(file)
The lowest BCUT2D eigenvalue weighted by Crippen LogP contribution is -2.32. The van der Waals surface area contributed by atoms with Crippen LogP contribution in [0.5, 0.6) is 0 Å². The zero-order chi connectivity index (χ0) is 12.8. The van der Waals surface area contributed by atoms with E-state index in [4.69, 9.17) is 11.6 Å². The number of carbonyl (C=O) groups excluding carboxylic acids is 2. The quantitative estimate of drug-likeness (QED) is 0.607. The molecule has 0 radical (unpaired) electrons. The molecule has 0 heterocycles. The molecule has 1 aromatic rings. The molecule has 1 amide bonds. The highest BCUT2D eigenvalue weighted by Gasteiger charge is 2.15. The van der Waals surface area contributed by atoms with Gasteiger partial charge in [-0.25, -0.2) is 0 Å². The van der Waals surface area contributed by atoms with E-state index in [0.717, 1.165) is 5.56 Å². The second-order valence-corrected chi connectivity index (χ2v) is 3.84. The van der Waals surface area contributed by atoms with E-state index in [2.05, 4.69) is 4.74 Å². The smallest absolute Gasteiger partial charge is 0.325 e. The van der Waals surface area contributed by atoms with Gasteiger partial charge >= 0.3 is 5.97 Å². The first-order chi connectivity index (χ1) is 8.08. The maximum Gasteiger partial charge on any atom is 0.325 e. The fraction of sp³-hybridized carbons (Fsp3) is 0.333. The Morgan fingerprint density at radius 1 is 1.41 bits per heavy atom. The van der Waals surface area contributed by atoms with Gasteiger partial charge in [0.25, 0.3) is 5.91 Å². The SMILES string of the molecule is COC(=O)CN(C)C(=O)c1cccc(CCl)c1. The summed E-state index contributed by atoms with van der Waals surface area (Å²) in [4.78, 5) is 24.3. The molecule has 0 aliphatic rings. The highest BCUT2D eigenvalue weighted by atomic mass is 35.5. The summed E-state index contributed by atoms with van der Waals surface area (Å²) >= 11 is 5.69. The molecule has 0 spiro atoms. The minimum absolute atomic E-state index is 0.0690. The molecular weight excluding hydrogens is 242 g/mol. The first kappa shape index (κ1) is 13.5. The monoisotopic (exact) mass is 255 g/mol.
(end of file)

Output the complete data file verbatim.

The lowest BCUT2D eigenvalue weighted by Crippen LogP contribution is -2.32. The van der Waals surface area contributed by atoms with Crippen LogP contribution in [0.5, 0.6) is 0 Å². The zero-order chi connectivity index (χ0) is 12.8. The van der Waals surface area contributed by atoms with E-state index in [4.69, 9.17) is 11.6 Å². The number of carbonyl (C=O) groups excluding carboxylic acids is 2. The quantitative estimate of drug-likeness (QED) is 0.607. The molecule has 0 radical (unpaired) electrons. The molecule has 0 heterocycles. The molecule has 1 aromatic rings. The molecule has 1 amide bonds. The highest BCUT2D eigenvalue weighted by Gasteiger charge is 2.15. The van der Waals surface area contributed by atoms with Gasteiger partial charge in [-0.25, -0.2) is 0 Å². The van der Waals surface area contributed by atoms with E-state index in [0.717, 1.165) is 5.56 Å². The second-order valence-corrected chi connectivity index (χ2v) is 3.84. The van der Waals surface area contributed by atoms with E-state index in [2.05, 4.69) is 4.74 Å². The smallest absolute Gasteiger partial charge is 0.325 e. The van der Waals surface area contributed by atoms with Gasteiger partial charge >= 0.3 is 5.97 Å². The first-order chi connectivity index (χ1) is 8.08. The maximum Gasteiger partial charge on any atom is 0.325 e. The fraction of sp³-hybridized carbons (Fsp3) is 0.333. The Morgan fingerprint density at radius 1 is 1.41 bits per heavy atom. The van der Waals surface area contributed by atoms with Gasteiger partial charge in [0.25, 0.3) is 5.91 Å². The SMILES string of the molecule is COC(=O)CN(C)C(=O)c1cccc(CCl)c1. The summed E-state index contributed by atoms with van der Waals surface area (Å²) in [4.78, 5) is 24.3. The molecule has 0 aliphatic rings. The highest BCUT2D eigenvalue weighted by atomic mass is 35.5. The summed E-state index contributed by atoms with van der Waals surface area (Å²) >= 11 is 5.69. The molecule has 0 spiro atoms. The minimum absolute atomic E-state index is 0.0690. The molecular weight excluding hydrogens is 242 g/mol. The first kappa shape index (κ1) is 13.5. The monoisotopic (exact) mass is 255 g/mol.